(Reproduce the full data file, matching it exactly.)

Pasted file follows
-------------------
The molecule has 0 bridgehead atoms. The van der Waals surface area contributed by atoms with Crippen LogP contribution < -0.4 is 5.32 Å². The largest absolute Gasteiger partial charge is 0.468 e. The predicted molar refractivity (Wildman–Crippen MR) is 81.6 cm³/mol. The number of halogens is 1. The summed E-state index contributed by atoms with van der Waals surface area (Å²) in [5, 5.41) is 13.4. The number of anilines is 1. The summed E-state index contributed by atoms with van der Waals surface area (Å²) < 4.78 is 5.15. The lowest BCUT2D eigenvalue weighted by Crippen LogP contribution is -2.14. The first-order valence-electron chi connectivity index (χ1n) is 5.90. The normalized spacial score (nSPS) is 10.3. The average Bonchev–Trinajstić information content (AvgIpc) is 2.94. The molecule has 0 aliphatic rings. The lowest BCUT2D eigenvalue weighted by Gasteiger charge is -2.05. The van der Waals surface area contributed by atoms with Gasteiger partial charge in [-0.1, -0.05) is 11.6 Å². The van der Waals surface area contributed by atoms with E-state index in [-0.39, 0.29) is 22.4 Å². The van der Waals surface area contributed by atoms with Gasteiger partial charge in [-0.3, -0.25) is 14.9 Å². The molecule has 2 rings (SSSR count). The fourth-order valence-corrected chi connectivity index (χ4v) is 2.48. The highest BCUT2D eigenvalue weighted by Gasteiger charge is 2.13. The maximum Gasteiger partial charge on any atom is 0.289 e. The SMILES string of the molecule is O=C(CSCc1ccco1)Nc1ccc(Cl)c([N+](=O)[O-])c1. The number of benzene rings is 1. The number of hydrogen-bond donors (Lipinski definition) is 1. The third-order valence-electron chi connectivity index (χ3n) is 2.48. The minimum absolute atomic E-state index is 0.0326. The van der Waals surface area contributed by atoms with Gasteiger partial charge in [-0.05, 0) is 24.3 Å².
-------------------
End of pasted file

The molecule has 0 bridgehead atoms. The van der Waals surface area contributed by atoms with Crippen LogP contribution < -0.4 is 5.32 Å². The largest absolute Gasteiger partial charge is 0.468 e. The predicted molar refractivity (Wildman–Crippen MR) is 81.6 cm³/mol. The number of halogens is 1. The summed E-state index contributed by atoms with van der Waals surface area (Å²) in [5, 5.41) is 13.4. The number of anilines is 1. The summed E-state index contributed by atoms with van der Waals surface area (Å²) < 4.78 is 5.15. The lowest BCUT2D eigenvalue weighted by Crippen LogP contribution is -2.14. The first-order valence-electron chi connectivity index (χ1n) is 5.90. The normalized spacial score (nSPS) is 10.3. The average Bonchev–Trinajstić information content (AvgIpc) is 2.94. The molecule has 0 aliphatic rings. The lowest BCUT2D eigenvalue weighted by Gasteiger charge is -2.05. The van der Waals surface area contributed by atoms with Gasteiger partial charge in [-0.1, -0.05) is 11.6 Å². The van der Waals surface area contributed by atoms with E-state index in [-0.39, 0.29) is 22.4 Å². The van der Waals surface area contributed by atoms with Gasteiger partial charge in [-0.3, -0.25) is 14.9 Å². The molecule has 2 rings (SSSR count). The fourth-order valence-corrected chi connectivity index (χ4v) is 2.48. The highest BCUT2D eigenvalue weighted by Gasteiger charge is 2.13. The maximum Gasteiger partial charge on any atom is 0.289 e. The SMILES string of the molecule is O=C(CSCc1ccco1)Nc1ccc(Cl)c([N+](=O)[O-])c1. The number of benzene rings is 1. The number of hydrogen-bond donors (Lipinski definition) is 1. The third-order valence-electron chi connectivity index (χ3n) is 2.48. The minimum absolute atomic E-state index is 0.0326. The van der Waals surface area contributed by atoms with Gasteiger partial charge in [-0.05, 0) is 24.3 Å².